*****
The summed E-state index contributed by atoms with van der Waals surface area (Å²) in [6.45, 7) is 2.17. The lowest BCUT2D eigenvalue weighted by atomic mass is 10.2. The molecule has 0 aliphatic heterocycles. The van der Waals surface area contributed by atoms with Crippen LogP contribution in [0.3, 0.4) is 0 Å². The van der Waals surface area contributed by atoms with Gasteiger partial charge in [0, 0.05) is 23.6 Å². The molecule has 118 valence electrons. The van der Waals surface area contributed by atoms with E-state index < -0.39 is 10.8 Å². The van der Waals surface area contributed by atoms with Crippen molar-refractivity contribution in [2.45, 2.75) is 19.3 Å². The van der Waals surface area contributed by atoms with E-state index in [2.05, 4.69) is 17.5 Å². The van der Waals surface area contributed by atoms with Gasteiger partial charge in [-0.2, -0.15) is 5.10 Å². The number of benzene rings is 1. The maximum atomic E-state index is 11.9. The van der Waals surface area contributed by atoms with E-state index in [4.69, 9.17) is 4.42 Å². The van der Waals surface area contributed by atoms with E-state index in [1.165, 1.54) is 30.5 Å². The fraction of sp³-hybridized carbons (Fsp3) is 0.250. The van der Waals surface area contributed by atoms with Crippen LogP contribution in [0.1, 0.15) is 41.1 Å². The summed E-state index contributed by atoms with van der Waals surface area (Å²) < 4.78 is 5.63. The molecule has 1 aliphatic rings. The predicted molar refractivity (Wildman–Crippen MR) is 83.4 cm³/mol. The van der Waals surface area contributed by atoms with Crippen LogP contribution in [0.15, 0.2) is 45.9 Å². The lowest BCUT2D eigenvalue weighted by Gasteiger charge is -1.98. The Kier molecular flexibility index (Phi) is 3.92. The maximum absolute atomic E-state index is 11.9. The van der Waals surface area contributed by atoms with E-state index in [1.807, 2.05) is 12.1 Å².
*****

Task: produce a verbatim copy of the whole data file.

The summed E-state index contributed by atoms with van der Waals surface area (Å²) in [6.45, 7) is 2.17. The lowest BCUT2D eigenvalue weighted by atomic mass is 10.2. The molecule has 0 aliphatic heterocycles. The van der Waals surface area contributed by atoms with Crippen LogP contribution in [0.3, 0.4) is 0 Å². The van der Waals surface area contributed by atoms with Gasteiger partial charge in [0, 0.05) is 23.6 Å². The molecule has 118 valence electrons. The van der Waals surface area contributed by atoms with E-state index < -0.39 is 10.8 Å². The van der Waals surface area contributed by atoms with Crippen molar-refractivity contribution in [2.45, 2.75) is 19.3 Å². The van der Waals surface area contributed by atoms with E-state index in [2.05, 4.69) is 17.5 Å². The van der Waals surface area contributed by atoms with Gasteiger partial charge in [-0.2, -0.15) is 5.10 Å². The number of benzene rings is 1. The maximum atomic E-state index is 11.9. The van der Waals surface area contributed by atoms with E-state index in [4.69, 9.17) is 4.42 Å². The van der Waals surface area contributed by atoms with E-state index in [1.165, 1.54) is 30.5 Å². The fraction of sp³-hybridized carbons (Fsp3) is 0.250. The van der Waals surface area contributed by atoms with Crippen LogP contribution in [0.1, 0.15) is 41.1 Å². The summed E-state index contributed by atoms with van der Waals surface area (Å²) < 4.78 is 5.63. The molecule has 1 aliphatic rings. The predicted molar refractivity (Wildman–Crippen MR) is 83.4 cm³/mol. The van der Waals surface area contributed by atoms with Crippen LogP contribution in [0.15, 0.2) is 45.9 Å². The lowest BCUT2D eigenvalue weighted by Gasteiger charge is -1.98. The Kier molecular flexibility index (Phi) is 3.92. The maximum absolute atomic E-state index is 11.9. The van der Waals surface area contributed by atoms with E-state index in [1.807, 2.05) is 12.1 Å².